MC Computer Account
A personal Unix account is required to log in to the Macromolecular Crystallography (MC) beamline computers, data processing computers and web applications on-site or remotely.
Fill out the MC Computer Account Request form to receive an MC computer account. Make sure to read SLAC Account Policies before submitting the form.
The account will be initially set up with a temporary password that will be sent by text or phone call; The temporary password will expire one day after you receive the notification of the account creation.
Once logged in, change the password using this link:
As per SLAC policy, the password will expire every six months. An e-mail notifications is sent to the account prior to expiration. This notification can be forwarded to another e-mail address:
- Log in to your SMB Unix account. In your home directory (/home/"your_id"), create a file called .forward
- Use an editor to add an e-mail address to the .forward file and save it. If you have more than one e-mail address or you want other people in your group to receive the notification, add one address per line.
Use the Change Password form to change the password before it expires.
If the password expires or if the account remains inactive for a long time, it will be locked. If the account is locked or if you forget your password, contact your user support staff.
All computers are on the domain slac.stanford.edu
The full name of the hosts below are computer_name.slac.stanford.edu).
Data Collection Computers
- bl92: Data collection, backup and graphics (Linux Workstation).
- bl92hutch: A terminal located inside the hutch for running the beamline control software.
The naming convention of computers described above are for BL9-2. The pattern is the same for all crystallography beam lines. Replace '92' with '71', '91', '111', '122', 121 and '141' for BL7-1, BL9-1, BL11-1, BL12-2, BL12-1 and BL14-1, respectively.
Data Processing Computers
- pxproc: Intel Xeon X5550 with 8 cores/16 threads, 24 GB of memory (CentOS 6.8, x86_64).
- pxproc: Intel Xeon E5-2670 v3 with 24 cores/48 threads, 128 GB of memory (CentOS 6.8, x86_64).
Important: Do not initiate data processing on any other computer as It will adversely affect data collection or data transfer.
File Transfer Computer
- smbcopy: dedicated host for file transfers.
Important: Do not initiate data transfers on any other computer as It will adversely affect data collection or data processing.
To learn more about data backup options, see the Data Backup Manual.
Remote Access Servers
- smbnxs1.slac.stanford.edu: Gateway machine for remote access using the NXClient software.
- smbnxs2.slac.stanford.edu: Second Gateway machine.
For more information on how to set up and configure the NXClient, see the Remote Access Manual.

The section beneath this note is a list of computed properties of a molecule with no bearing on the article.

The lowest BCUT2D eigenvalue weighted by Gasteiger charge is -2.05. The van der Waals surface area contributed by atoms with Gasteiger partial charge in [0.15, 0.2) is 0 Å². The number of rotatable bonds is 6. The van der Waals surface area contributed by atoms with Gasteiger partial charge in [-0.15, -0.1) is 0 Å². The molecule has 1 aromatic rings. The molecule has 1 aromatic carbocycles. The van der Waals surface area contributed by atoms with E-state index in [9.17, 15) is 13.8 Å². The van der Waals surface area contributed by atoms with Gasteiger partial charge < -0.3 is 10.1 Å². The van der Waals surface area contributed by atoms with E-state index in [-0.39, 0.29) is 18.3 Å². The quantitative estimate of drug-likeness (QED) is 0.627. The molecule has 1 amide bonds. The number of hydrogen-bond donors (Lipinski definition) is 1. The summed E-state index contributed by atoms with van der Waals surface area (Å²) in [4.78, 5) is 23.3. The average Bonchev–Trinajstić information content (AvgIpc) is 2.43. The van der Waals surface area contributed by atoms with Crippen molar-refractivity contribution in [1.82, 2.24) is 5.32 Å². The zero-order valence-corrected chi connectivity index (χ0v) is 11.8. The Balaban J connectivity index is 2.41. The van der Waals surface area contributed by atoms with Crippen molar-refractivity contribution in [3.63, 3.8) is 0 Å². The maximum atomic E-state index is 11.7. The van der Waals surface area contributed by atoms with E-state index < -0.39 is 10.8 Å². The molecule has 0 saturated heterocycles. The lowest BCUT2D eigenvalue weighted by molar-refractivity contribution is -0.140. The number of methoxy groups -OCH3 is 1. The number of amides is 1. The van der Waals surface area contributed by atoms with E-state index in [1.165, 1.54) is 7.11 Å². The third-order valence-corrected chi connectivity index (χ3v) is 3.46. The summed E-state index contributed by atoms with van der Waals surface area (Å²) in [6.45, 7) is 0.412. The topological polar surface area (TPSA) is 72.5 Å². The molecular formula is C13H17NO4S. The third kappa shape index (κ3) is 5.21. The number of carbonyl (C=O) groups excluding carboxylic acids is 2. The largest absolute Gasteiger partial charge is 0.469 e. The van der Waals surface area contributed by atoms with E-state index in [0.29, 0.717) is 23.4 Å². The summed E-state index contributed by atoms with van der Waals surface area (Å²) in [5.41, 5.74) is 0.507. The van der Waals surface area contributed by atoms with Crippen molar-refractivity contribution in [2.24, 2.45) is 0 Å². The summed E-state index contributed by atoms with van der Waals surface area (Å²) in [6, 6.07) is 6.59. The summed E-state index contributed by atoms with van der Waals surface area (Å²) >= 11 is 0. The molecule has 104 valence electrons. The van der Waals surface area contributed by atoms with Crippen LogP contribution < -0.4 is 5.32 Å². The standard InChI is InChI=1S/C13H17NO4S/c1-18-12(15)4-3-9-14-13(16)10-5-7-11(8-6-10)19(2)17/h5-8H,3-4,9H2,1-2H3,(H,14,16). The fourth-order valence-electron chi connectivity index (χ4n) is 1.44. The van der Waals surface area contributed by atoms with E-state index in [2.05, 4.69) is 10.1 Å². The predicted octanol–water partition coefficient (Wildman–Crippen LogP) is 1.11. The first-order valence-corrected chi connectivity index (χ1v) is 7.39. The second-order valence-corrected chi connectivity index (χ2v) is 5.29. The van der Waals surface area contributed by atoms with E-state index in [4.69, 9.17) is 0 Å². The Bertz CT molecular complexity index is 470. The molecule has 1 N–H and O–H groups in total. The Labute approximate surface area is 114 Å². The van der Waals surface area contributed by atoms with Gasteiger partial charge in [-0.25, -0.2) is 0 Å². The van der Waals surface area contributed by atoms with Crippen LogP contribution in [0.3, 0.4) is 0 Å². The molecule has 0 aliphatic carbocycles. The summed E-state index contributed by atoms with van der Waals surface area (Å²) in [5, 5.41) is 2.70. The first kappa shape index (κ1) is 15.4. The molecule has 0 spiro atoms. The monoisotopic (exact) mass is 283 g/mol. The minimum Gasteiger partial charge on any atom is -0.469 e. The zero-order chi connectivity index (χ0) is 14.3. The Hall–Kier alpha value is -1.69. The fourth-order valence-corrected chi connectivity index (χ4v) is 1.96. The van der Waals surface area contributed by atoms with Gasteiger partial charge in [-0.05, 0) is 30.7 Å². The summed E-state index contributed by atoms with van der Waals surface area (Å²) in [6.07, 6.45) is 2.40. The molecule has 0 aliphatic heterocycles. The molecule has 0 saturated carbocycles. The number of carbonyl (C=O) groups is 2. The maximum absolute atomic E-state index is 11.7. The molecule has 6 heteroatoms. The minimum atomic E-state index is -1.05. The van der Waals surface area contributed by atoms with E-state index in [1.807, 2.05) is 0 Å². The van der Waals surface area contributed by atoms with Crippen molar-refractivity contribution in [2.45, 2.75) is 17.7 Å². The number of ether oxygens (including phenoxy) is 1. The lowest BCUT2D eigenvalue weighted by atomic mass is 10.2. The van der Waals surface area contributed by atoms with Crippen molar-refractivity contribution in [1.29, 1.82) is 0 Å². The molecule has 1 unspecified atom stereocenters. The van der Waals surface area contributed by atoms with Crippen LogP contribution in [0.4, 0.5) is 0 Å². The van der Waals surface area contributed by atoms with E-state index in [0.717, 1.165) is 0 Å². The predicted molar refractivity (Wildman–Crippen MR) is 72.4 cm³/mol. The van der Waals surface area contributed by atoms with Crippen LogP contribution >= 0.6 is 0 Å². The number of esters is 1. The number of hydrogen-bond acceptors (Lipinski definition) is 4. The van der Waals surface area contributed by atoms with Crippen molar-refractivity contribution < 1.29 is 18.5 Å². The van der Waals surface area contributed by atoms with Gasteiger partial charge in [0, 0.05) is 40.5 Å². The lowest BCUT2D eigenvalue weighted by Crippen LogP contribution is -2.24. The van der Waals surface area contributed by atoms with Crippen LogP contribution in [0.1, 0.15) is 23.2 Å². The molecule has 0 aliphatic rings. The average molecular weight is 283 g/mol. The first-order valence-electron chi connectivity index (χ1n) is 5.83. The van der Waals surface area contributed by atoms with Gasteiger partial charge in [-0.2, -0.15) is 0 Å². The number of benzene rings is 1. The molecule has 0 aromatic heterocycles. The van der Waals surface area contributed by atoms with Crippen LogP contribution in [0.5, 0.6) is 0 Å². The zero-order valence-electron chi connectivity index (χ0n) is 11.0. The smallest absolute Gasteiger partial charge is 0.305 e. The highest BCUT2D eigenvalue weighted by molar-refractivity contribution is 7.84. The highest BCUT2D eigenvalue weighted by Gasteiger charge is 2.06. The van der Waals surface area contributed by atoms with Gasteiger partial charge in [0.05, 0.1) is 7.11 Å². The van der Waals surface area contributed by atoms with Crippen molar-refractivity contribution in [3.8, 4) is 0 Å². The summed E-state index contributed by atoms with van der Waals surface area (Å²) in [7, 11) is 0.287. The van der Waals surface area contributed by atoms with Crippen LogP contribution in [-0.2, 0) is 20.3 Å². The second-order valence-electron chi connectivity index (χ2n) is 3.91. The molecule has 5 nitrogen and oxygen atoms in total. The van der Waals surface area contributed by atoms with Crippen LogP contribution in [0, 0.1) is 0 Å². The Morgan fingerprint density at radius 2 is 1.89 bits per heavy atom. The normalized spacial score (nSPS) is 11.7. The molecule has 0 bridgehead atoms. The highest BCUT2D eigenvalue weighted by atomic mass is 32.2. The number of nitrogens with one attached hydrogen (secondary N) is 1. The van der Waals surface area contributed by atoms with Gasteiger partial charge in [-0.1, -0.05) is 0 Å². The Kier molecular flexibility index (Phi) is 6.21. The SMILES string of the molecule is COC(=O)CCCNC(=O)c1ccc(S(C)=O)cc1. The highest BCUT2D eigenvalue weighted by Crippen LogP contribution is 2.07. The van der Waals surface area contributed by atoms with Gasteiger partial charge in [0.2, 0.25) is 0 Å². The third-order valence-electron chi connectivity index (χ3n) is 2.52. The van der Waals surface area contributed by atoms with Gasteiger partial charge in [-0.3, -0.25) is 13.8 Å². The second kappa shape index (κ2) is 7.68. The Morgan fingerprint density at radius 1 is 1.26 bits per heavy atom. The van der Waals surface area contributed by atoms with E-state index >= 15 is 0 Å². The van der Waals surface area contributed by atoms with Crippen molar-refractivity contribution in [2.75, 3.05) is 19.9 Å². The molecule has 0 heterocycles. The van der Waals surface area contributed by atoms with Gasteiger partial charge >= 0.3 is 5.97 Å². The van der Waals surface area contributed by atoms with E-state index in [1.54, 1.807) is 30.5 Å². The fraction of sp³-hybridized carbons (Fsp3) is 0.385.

- This directory is used for files that need to be stored over long time periods. There are daily snapshots and it is backed up to tape weekly. This is a small, relatively fast file system. It does not have the capacity to store diffraction images or the endless amount of output from automatic build processes.
Warning: Diffraction images should not be stored on the /home disk as it is not designed to hold that much data. Images may be deleted without notice.
- Diffraction images and data processing should be stored in these directories.
- This is a large file system that is not backed up. However, we make every effort to keep data as longs as possible, however if the file system is filling up, we will start to purge older data.
Important: You are responsible for backing up your data. We do not keep backups.
To learn more about backup options, see the Data Backup Manual.
- Copies of the default data processing template files are stored in the 'templates' subdirectory.
- The default file permissions restrict everyone but the owner to access directories and files.
Files located in your '
www' directory are readable by everyone
Command Line Login
- ssh connections from offsite are allowed only to the smbcopy.slac.stanford.edu computer.
- There are no restrictions for outgoing connections.
A printer is available near each beamline (see Table below). The beamline computers print to the closest printer by default.
|BLDG 120||120-217-c5255||Mail room in BLDG 120, corridor behind user administration|
|BL14-1||hpbl14||Rolling table between BL14-1 and BL14-2|
|BL7-1||hpbl71||On rolling table in front of BL7-2/2-1|
|BL9-2||hpbl9||Second floor, next to the elevator at BL9-2|
|BL12-2||hpbl122||On desk next to BL12-2 computer bl122a|
The pxprocNN computers print by default to a printer in Building 120 mailroom (just behind the user administration offices). To set a private default printer, find the name of your preferred printer in Table 1, then use the command:
lpoptions -d printer_name
Alternatively, you can set the environment variable LPDEST to one of the printer names, and the lp command will use that as the default printer destination.
Print to default printer:
Print to a named printer:
lp -dprinter_name filename
Connecting a Laptop to the Local Network
The SLAC Visitor Network is available at all SSRL macromolecular crystallography beamlines. The SLAC visitor network is a SLAC owned network which is outside the SLAC network firewall. Access to SSRL computers through the SLAC visitor network are treated as external connections.
Access to the SLAC visitor network at the beamlines is available via a Wireless LAN or through a wired cable. Red network cables at the beamlines indicate that they are configured for the visitor network. Both wireless and cable connections require configuring the network interface on laptop computers to use Dynamic Host Configuration Protocol (DHCP) to obtain a valid network address. DHCP is the only way that laptops and computers can connect to the visitor network. Users are responsible for all network configurations and other equipment required for access (i.e. network card or wireless network card).